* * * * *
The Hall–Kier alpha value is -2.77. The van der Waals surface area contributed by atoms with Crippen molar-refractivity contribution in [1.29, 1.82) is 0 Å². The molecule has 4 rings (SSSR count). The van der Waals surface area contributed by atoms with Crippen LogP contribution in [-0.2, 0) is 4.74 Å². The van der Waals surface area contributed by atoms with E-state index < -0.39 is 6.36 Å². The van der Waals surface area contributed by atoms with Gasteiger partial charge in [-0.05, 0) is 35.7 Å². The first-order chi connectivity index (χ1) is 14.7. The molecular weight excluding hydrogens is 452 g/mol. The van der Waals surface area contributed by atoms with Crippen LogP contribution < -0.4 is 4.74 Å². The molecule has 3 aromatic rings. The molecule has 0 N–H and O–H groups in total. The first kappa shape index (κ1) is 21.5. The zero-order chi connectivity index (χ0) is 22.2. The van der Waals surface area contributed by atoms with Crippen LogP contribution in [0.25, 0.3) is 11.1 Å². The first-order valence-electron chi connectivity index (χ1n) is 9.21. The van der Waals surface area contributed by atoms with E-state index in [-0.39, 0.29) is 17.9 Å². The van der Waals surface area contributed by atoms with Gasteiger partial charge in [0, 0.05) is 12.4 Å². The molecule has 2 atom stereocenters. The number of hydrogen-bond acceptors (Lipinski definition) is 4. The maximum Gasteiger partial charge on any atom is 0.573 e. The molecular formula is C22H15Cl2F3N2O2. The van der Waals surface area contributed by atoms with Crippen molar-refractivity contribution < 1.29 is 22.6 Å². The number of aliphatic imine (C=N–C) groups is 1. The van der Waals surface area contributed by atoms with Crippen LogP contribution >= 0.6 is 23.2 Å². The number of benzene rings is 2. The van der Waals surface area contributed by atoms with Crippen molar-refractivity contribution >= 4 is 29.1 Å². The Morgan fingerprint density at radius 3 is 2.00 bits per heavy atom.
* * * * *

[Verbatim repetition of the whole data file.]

The Hall–Kier alpha value is -2.77. The van der Waals surface area contributed by atoms with Crippen molar-refractivity contribution in [1.29, 1.82) is 0 Å². The molecule has 4 rings (SSSR count). The van der Waals surface area contributed by atoms with Crippen LogP contribution in [-0.2, 0) is 4.74 Å². The van der Waals surface area contributed by atoms with E-state index < -0.39 is 6.36 Å². The van der Waals surface area contributed by atoms with Gasteiger partial charge in [-0.05, 0) is 35.7 Å². The first-order chi connectivity index (χ1) is 14.7. The molecular weight excluding hydrogens is 452 g/mol. The van der Waals surface area contributed by atoms with Crippen LogP contribution < -0.4 is 4.74 Å². The molecule has 3 aromatic rings. The molecule has 0 N–H and O–H groups in total. The first kappa shape index (κ1) is 21.5. The zero-order chi connectivity index (χ0) is 22.2. The van der Waals surface area contributed by atoms with Crippen LogP contribution in [0.25, 0.3) is 11.1 Å². The first-order valence-electron chi connectivity index (χ1n) is 9.21. The van der Waals surface area contributed by atoms with E-state index in [-0.39, 0.29) is 17.9 Å². The van der Waals surface area contributed by atoms with Gasteiger partial charge in [0, 0.05) is 12.4 Å². The molecule has 2 atom stereocenters. The number of hydrogen-bond acceptors (Lipinski definition) is 4. The maximum Gasteiger partial charge on any atom is 0.573 e. The molecular formula is C22H15Cl2F3N2O2. The van der Waals surface area contributed by atoms with Crippen molar-refractivity contribution < 1.29 is 22.6 Å². The number of aliphatic imine (C=N–C) groups is 1. The van der Waals surface area contributed by atoms with Crippen LogP contribution >= 0.6 is 23.2 Å². The number of benzene rings is 2. The van der Waals surface area contributed by atoms with Crippen molar-refractivity contribution >= 4 is 29.1 Å². The Morgan fingerprint density at radius 3 is 2.00 bits per heavy atom.